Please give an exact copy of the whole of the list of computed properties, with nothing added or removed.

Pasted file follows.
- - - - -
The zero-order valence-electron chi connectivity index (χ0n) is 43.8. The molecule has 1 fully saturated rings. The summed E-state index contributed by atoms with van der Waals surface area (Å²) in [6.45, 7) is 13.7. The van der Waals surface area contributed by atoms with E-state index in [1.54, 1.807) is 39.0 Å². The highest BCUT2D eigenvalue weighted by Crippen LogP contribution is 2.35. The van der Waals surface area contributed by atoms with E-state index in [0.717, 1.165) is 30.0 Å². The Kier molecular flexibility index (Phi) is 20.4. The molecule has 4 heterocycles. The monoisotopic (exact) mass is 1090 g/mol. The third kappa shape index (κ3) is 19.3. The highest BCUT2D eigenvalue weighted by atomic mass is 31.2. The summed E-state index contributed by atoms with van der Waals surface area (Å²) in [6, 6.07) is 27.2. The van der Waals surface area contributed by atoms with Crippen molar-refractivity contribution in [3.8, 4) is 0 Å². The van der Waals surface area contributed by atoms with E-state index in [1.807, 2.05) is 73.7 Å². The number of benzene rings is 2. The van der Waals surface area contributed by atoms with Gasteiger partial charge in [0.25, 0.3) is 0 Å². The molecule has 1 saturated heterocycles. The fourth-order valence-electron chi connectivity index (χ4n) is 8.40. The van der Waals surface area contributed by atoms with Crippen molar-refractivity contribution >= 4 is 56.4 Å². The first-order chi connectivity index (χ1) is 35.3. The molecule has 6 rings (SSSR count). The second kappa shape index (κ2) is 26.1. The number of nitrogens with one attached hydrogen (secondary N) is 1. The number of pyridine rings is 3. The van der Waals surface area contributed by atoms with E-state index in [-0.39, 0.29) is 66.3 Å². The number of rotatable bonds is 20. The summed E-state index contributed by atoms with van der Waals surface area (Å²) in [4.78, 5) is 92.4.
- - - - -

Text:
The zero-order valence-electron chi connectivity index (χ0n) is 43.8. The molecule has 1 fully saturated rings. The summed E-state index contributed by atoms with van der Waals surface area (Å²) in [6.45, 7) is 13.7. The van der Waals surface area contributed by atoms with E-state index in [1.54, 1.807) is 39.0 Å². The highest BCUT2D eigenvalue weighted by Crippen LogP contribution is 2.35. The van der Waals surface area contributed by atoms with E-state index in [0.717, 1.165) is 30.0 Å². The Kier molecular flexibility index (Phi) is 20.4. The molecule has 4 heterocycles. The monoisotopic (exact) mass is 1090 g/mol. The third kappa shape index (κ3) is 19.3. The highest BCUT2D eigenvalue weighted by atomic mass is 31.2. The summed E-state index contributed by atoms with van der Waals surface area (Å²) in [6, 6.07) is 27.2. The van der Waals surface area contributed by atoms with Crippen molar-refractivity contribution in [3.8, 4) is 0 Å². The van der Waals surface area contributed by atoms with E-state index in [1.807, 2.05) is 73.7 Å². The number of benzene rings is 2. The van der Waals surface area contributed by atoms with Gasteiger partial charge in [0.25, 0.3) is 0 Å². The molecule has 1 saturated heterocycles. The fourth-order valence-electron chi connectivity index (χ4n) is 8.40. The van der Waals surface area contributed by atoms with Crippen molar-refractivity contribution >= 4 is 56.4 Å². The first-order chi connectivity index (χ1) is 35.3. The molecule has 6 rings (SSSR count). The second kappa shape index (κ2) is 26.1. The number of nitrogens with one attached hydrogen (secondary N) is 1. The number of pyridine rings is 3. The van der Waals surface area contributed by atoms with E-state index in [-0.39, 0.29) is 66.3 Å². The number of rotatable bonds is 20. The summed E-state index contributed by atoms with van der Waals surface area (Å²) in [4.78, 5) is 92.4.